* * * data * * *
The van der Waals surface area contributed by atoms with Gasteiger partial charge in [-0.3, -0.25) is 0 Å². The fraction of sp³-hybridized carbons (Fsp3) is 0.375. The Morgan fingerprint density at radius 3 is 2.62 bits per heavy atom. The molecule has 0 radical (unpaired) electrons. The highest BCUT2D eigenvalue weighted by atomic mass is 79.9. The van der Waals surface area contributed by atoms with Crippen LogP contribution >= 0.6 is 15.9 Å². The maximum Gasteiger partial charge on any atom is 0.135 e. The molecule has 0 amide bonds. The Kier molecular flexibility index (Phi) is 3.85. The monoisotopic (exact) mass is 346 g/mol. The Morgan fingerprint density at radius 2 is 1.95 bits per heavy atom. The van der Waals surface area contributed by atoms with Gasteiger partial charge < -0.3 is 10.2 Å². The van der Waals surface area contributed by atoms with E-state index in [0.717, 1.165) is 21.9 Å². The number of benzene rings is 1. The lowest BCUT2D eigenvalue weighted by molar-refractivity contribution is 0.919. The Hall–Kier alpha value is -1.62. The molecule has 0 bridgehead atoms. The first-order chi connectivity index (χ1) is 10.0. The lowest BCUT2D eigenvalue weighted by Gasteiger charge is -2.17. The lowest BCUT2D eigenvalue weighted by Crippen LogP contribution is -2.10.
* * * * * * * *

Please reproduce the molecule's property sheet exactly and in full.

The van der Waals surface area contributed by atoms with Gasteiger partial charge in [-0.3, -0.25) is 0 Å². The fraction of sp³-hybridized carbons (Fsp3) is 0.375. The Morgan fingerprint density at radius 3 is 2.62 bits per heavy atom. The molecule has 0 radical (unpaired) electrons. The highest BCUT2D eigenvalue weighted by atomic mass is 79.9. The van der Waals surface area contributed by atoms with Crippen LogP contribution >= 0.6 is 15.9 Å². The maximum Gasteiger partial charge on any atom is 0.135 e. The molecule has 0 amide bonds. The Kier molecular flexibility index (Phi) is 3.85. The monoisotopic (exact) mass is 346 g/mol. The Morgan fingerprint density at radius 2 is 1.95 bits per heavy atom. The van der Waals surface area contributed by atoms with Gasteiger partial charge < -0.3 is 10.2 Å². The van der Waals surface area contributed by atoms with E-state index in [0.717, 1.165) is 21.9 Å². The number of benzene rings is 1. The lowest BCUT2D eigenvalue weighted by molar-refractivity contribution is 0.919. The Hall–Kier alpha value is -1.62. The molecule has 0 bridgehead atoms. The first-order chi connectivity index (χ1) is 10.0. The lowest BCUT2D eigenvalue weighted by Gasteiger charge is -2.17. The lowest BCUT2D eigenvalue weighted by Crippen LogP contribution is -2.10.